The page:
Recent research from Bankrate.com has shown that only 1 out of 5 people have no financial regrets.
The top regret at 22%, is not saving enough for retirement. As baby-boomers continue to enter into retirement, it's not surprising that this number rose 4% from last year. And it's not just for retirement savings that people wish they could go back in time. In fact, nearly half of all survey responses generally point to not saving enough. Participants reported not saving enough for college (8%), emergencies (16%), and retirement (22%).
The other large swath of regrets were from having too much debt burden. The biggest regrets were taking too much credit card debt (9%), too much student loan debt (9%) and 2% of respondents expressed buying more house than they could afford.
There is a glimmer of hope though. There were a peculiar 20% who responded "none" when asked for their biggest financial regret. If you want to start your journey to becoming part if this strange group of, let's call them, the "fiscally satisfied," then you can follow the Wealth Education Exchange's advice, which is to save at least 15% of your income for retirement using tax-favored retirement accounts like 401Ks, 403Bs, and Roth IRAs. But you definitely can't do this if you are straddled deep in debt. Therefore, you need to stop using debt for purchases and pay off the debts you already have. But to do this, you need to live on less than you make. And to live on less than you make, you need to create - and live on - a budget.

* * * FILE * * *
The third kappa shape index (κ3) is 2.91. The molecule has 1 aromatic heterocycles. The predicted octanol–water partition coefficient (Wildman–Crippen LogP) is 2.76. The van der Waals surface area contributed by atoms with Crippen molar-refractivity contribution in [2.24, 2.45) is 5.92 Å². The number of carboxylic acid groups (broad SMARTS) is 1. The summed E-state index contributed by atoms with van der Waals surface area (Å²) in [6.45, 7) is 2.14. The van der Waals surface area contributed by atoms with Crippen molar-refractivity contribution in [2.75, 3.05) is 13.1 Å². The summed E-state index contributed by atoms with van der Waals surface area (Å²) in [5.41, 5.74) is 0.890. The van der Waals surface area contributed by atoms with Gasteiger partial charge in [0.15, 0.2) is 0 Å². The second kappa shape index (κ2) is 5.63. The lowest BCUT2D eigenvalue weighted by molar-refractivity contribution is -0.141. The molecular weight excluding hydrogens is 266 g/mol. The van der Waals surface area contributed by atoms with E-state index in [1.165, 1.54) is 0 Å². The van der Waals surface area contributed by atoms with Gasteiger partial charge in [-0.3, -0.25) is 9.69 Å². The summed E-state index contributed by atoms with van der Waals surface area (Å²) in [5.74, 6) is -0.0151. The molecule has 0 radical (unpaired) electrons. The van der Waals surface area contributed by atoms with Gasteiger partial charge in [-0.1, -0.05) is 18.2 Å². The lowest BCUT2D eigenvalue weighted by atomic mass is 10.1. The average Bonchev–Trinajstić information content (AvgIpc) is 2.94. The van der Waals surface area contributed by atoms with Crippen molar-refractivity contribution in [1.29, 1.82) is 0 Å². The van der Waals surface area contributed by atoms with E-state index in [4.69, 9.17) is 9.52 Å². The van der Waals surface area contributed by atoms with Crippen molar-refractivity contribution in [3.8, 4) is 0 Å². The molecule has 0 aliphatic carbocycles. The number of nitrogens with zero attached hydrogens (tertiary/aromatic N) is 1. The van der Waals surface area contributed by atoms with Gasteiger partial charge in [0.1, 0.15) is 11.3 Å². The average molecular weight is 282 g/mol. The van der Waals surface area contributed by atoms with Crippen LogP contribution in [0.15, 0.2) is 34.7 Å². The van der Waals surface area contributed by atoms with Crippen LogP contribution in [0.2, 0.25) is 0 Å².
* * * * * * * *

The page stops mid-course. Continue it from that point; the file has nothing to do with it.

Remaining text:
This is all starting to sound like discipline... It's not easy, but it's absolutely necessary if you want to be a part of the 20% of people without financial regrets. Join one of our classes to learn the habits of the "fiscally satisfied" and be on your way to financial freedom.